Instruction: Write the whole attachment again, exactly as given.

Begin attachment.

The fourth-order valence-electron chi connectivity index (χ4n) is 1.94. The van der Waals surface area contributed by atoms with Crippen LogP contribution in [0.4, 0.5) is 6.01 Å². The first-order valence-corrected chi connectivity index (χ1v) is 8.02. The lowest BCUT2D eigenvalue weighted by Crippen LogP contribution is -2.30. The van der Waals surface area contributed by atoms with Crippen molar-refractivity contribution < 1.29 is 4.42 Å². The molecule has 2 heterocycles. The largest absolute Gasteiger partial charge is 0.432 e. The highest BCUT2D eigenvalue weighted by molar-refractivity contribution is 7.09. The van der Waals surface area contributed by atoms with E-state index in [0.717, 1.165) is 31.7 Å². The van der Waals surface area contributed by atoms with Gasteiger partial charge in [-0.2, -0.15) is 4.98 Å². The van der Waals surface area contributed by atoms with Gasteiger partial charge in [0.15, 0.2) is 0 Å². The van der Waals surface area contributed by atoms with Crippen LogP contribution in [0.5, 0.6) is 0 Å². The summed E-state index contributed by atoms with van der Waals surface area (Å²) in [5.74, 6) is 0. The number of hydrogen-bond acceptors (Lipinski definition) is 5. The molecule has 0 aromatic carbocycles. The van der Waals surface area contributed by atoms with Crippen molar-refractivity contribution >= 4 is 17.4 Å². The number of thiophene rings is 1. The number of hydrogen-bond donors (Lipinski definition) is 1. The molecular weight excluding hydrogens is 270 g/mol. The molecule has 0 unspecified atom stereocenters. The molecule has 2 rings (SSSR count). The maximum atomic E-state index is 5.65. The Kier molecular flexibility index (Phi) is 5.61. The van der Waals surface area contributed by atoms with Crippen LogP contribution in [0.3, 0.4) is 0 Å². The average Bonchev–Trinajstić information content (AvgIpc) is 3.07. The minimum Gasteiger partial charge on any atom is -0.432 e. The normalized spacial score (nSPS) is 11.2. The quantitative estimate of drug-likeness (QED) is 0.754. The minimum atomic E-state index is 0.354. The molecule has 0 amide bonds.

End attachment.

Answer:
The fourth-order valence-electron chi connectivity index (χ4n) is 1.94. The van der Waals surface area contributed by atoms with Crippen LogP contribution in [0.4, 0.5) is 6.01 Å². The first-order valence-corrected chi connectivity index (χ1v) is 8.02. The lowest BCUT2D eigenvalue weighted by Crippen LogP contribution is -2.30. The van der Waals surface area contributed by atoms with Crippen molar-refractivity contribution < 1.29 is 4.42 Å². The molecule has 2 heterocycles. The largest absolute Gasteiger partial charge is 0.432 e. The highest BCUT2D eigenvalue weighted by molar-refractivity contribution is 7.09. The van der Waals surface area contributed by atoms with E-state index in [0.717, 1.165) is 31.7 Å². The van der Waals surface area contributed by atoms with Gasteiger partial charge in [-0.2, -0.15) is 4.98 Å². The van der Waals surface area contributed by atoms with Gasteiger partial charge in [0.15, 0.2) is 0 Å². The van der Waals surface area contributed by atoms with Crippen LogP contribution in [0.5, 0.6) is 0 Å². The summed E-state index contributed by atoms with van der Waals surface area (Å²) in [5.74, 6) is 0. The number of hydrogen-bond acceptors (Lipinski definition) is 5. The molecule has 0 aromatic carbocycles. The van der Waals surface area contributed by atoms with Crippen molar-refractivity contribution >= 4 is 17.4 Å². The number of thiophene rings is 1. The number of hydrogen-bond donors (Lipinski definition) is 1. The molecular weight excluding hydrogens is 270 g/mol. The molecule has 0 unspecified atom stereocenters. The molecule has 2 rings (SSSR count). The maximum atomic E-state index is 5.65. The Kier molecular flexibility index (Phi) is 5.61. The van der Waals surface area contributed by atoms with Crippen LogP contribution in [0.3, 0.4) is 0 Å². The average Bonchev–Trinajstić information content (AvgIpc) is 3.07. The minimum Gasteiger partial charge on any atom is -0.432 e. The normalized spacial score (nSPS) is 11.2. The quantitative estimate of drug-likeness (QED) is 0.754. The minimum atomic E-state index is 0.354. The molecule has 0 amide bonds.